Tuesday, October 26, 2010

THE MOLDERS OF MEN AND WOMEN

I wanted to be a sportswriter when I grew up.  I loved sports of all kinds.  I loved reading about sports, loved watching sports...I just couldn't get enough sports.  That's all I ever wanted to be, a sportswriter.   I remember telling my 9th grade English teacher, Mrs. Allen, what I wanted to be.  That was a mistake.  "John, you'll need to improve alot to be a writer.  You don't know the difference between a noun and a verb.  You need to know your English", she said.  Gosh, that made me mad.  I disliked English anyway.

I've never forgotten that day.  Who did she think she was to squash my dream?  "I'll show her", I thought.  Truth is, I thought alot more things about Mrs. Allen that day, but I'll leave that be.  The other truth is,  that she was right.  I don't know my English very well.  Today, I sit here, still wondering what the heck a dangling participle has to do with anything. But I found a way that works.  Ever hear of journalese? The definition of journalese is "a style of writing characteristic of newspapers or magazines, distinguished by triteness in thought". When I found this language it was like music to my ears. I didn't need to have all that English stuff in a sentence.  I knew how to express myself.....and years later, I did realize that job she questioned me pursuing.  Actually, I got something more..first job out of school, Sports Editor.  For the Albert Lea Tribune in Albert Lea, Minnesota.  Here's to you Mrs. Allen and to all the other squashers of dreams.

Now, as I look back.....my dream should have been to become a Man, not a sportswriter, first. Start with that ingredient.  A man that is responsible, loving, caring and nurturing.  I went the other way first, thinking that in becoming a sportswriter, I would have an identity.  If I had gone the man route, the one I now know God wants me to become, life wouldn't have been so difficult.  It has taken me years and years to learn the principles I described above.  And I'm still learning.  The great thing is that I get a chance to keep learning and understanding what makes a man. A Real Man.

Our family attends church at Lutheran Church of Hope in West Des Moines.  Our pastor, Mike Housholder, has been instructing us in recent weeks on "Dream Giver",  a book written by Bruce Wilkinson.  "Preacher Boy', as he affectionately calls himself on occasion, made the point this past weekend that the church, the physical size itself  (yes, it's that huge building on 75th and Ashworth in West Des Moines)  was not something he dreamed about.  Instead, it was the work that he was doing within the building.  Transforming lives, helping mold people.  That's what his dream was and is.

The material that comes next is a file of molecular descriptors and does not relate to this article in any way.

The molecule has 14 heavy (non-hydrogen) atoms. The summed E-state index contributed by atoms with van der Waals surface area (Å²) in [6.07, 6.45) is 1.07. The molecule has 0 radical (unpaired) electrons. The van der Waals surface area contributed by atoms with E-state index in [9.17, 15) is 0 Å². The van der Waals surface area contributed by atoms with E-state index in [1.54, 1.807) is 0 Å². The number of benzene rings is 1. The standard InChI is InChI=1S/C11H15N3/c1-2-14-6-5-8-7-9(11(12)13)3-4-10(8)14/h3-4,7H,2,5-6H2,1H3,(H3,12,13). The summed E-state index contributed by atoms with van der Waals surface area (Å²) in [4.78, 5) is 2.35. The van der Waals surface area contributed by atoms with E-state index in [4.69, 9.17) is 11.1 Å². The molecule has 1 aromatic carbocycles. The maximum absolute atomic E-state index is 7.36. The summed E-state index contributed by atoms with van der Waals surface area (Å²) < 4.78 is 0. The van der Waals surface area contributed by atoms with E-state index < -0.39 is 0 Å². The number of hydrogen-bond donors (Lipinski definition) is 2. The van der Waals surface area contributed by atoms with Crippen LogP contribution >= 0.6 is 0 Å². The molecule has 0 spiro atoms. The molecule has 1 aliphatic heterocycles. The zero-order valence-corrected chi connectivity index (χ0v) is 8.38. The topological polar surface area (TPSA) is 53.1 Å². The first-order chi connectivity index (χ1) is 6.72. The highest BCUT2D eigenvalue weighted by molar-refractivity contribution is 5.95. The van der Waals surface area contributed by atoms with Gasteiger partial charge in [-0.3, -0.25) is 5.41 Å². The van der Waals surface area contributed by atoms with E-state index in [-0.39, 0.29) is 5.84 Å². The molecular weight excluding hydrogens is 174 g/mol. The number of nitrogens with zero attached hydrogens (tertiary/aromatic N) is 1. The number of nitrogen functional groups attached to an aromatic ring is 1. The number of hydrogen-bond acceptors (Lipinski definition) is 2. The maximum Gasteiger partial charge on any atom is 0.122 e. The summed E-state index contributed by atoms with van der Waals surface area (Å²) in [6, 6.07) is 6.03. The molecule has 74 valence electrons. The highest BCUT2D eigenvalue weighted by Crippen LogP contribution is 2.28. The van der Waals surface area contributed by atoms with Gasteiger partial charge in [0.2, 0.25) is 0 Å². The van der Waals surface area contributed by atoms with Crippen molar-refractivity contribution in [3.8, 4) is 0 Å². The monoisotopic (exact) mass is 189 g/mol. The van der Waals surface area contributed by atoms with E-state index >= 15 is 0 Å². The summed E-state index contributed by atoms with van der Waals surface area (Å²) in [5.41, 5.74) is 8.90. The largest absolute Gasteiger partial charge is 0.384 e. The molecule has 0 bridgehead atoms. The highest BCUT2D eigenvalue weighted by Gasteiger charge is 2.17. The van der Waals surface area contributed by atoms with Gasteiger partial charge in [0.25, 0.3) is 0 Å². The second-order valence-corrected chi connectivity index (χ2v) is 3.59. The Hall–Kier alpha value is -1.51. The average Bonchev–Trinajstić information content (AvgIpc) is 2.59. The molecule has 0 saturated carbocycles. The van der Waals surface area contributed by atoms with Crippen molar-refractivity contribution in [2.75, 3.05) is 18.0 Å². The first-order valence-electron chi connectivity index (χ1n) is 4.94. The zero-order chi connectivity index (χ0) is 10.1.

I think back to July when our son Jonathan was waffling on his National Guard commitment.  He was confused, scared and frankly at a point in his life, that he needed some good mentoring.  I recall a meeting, my wife, I  and J had with Major Doug Houston.  For two hours, Major Houston listened to J as he told his "side" of the story.  How others had made him feel stupid in making a decision to join the military.   J didn't think he was ready on so many levels.  As a father, I knew different.  And as a molder.....so did Major Houston.  During this two hour session,  I saw in Major Houston a man full of compassion.  He wasn't short and to the point.  He had the patience of Job.  Through it all, he was molding.  Helping our son make the right choice at the right time in his life....but most importantly, helping him make the choice himself.

Weeks later after J went off to Basic, I asked him a fatherly type question.  "So how did everyone handle the first couple of days at Fort Knox?  Anyone think they had made a bad decision?"  Not missing a beat, he responded, " Oh yeah, we all did.  And there were alot of tears".  I got a chuckle out of that, and if I had let myself, it probably could have turned into a belly-laugh.  It wouldn't have been a matter of laughing at J and his fellow soldiers, but laughing with them....knowing that this was all part of the process.

I wonder what their reaction would be today?  When the graduation exercise ended there was a mad rush from all the families to see their sons.  The image will forever be ingrained in my mind and in my wife's mind when we locked eyes with our son for the first time in 10 weeks. The change was.....was................was......I can't put one word to it.  In mid-August, we had seen a young 18-year old off....and now he was a Man.  A complete transformation.  You could see it in his eyes, you could hear it in his speech and you could sense it in his walk.  The morning after graduation, J texted to thank me for coming to his graduation and for being there at "the best day of his life".  THE BEST DAY OF HIS LIFE.  He might not taken the popular road according to his friends, but he took the right one.
PV2 Jonathan Kelling


We owe so much of this change to Major Houston.  I've run into he and his wife, Angela, several times at church.  Oh, did I tell you, that when we finished our July meeting, I made some "church" comment and from that we found out that the Houston's also attend Lutheran Church of Hope.  My wife and I had prayed for the Lord to place us with a compassionate man that would show J the way. And look what He provided.


I've tried numerous times and in different ways to thank Major Houston for what he did for our family that day.  I'm not sure that he's ever said anything other than, "good" in his response before moving on to some other topic.  I'm sure part of this nonchalance is that Major Houston sees his role as a good and faithful servant.  And he is....and he is also transforming lives....as a molder of our young Men and Women helping them realize their dreams.  And for that, you deserve a bigger than life Thank You, Sir!    

YGG,

John         

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